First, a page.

Journal of South Asian Association of Pediatric Dentistry
Volume 3 | Issue 2 | Year 2020

Safety of Nitrous Oxide/Oxygen Inhalation: Are We Still in Doubt?

Kunal Gupta

Children’s Dental Center, Gurugram, Haryana, India

Corresponding Author: Kunal Gupta, Children’s Dental Center, Gurugram, Haryana, India, Phone: +91 9818561192, e-mail: kunalchildrendentist@gmail.com

How to cite this article Gupta K. Safety of Nitrous Oxide/Oxygen Inhalation: Are We Still in Doubt? J South Asian Assoc Pediatr Dent 2020;3(2):110–111.

Source of support: Nil

Conflict of interest: None

Dear Editor,

Pediatric dentistry is a demanding and taxing branch of dentistry with the biggest challenge arising out of dental fear and anxiety in children. Although pediatric dentists are trained well to manage the behavior of children, the efficiency and quality of work often get compromised consequent to managing child’s anxiety. Unfortunately, a promising and useful technique of using nitrous oxide to bring about anxiolysis has not found much space in most of the South Asian countries. This could be attributed to misinformation about the safety of this technique.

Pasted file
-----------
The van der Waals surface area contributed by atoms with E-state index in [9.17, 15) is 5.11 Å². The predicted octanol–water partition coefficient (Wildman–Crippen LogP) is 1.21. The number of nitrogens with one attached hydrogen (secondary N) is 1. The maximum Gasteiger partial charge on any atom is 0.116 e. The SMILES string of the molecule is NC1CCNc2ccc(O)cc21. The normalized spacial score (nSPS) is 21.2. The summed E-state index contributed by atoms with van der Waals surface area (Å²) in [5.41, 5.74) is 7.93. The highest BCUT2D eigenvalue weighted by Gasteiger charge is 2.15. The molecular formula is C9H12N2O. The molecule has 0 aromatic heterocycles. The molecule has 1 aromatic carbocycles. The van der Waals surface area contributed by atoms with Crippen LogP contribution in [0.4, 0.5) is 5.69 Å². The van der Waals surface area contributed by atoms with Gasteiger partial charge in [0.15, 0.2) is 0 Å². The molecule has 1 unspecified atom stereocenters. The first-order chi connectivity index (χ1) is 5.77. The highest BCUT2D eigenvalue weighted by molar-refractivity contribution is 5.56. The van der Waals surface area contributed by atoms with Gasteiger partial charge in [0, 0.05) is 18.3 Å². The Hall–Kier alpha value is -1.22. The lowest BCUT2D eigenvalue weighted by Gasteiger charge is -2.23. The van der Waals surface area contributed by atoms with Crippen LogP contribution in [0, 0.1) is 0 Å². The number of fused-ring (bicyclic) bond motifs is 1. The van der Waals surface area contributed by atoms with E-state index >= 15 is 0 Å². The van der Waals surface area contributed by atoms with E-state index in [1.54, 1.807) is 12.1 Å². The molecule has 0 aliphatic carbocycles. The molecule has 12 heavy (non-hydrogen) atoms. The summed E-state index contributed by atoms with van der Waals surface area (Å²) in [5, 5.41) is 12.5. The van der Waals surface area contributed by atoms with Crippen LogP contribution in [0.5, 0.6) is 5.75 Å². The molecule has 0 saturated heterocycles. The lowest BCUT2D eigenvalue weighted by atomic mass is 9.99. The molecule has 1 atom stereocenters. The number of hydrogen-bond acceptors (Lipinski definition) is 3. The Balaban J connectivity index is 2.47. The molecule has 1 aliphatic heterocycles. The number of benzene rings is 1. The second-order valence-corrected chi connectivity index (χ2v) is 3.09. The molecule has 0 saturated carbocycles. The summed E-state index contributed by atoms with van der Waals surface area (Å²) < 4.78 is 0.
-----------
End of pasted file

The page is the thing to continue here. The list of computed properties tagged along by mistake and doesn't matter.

Majority of the apprehension related to the use of this gas stems from our education, where this gas is introduced to dental students in pharmacology as an “inhalational anesthetic agent.” However, it is a very weak anesthetic agent with a minimum alveolar concentration being 104.1 Related to this property, an intriguing fact is that this gas is never used alone by anesthetists to induce general anesthesia. It is used as a carrier gas in combination with other inhalational anesthetic agents during the induction of general anesthesia. In dentistry therefore, where it is used in combination only with oxygen, there is no chance that the gas could cause an anesthetic state.

Similarly another important property which makes nitrous oxide safe to be used by the dentists is its low blood gas partition coefficient compared to inhalational anesthetic agents.1 This makes it possible to have a rapid onset and a rapid recovery implying that, during the course of treatment if the dentists feel that the depth of sedation is higher than desired (based on clinical signs), the concentration of nitrous oxide can be decreased to reduce the depth of sedation. Importantly, both these properties can be utilized to the fullest only when nitrous oxide/oxygen is used alone without combining it with any other sedative or hypnotic.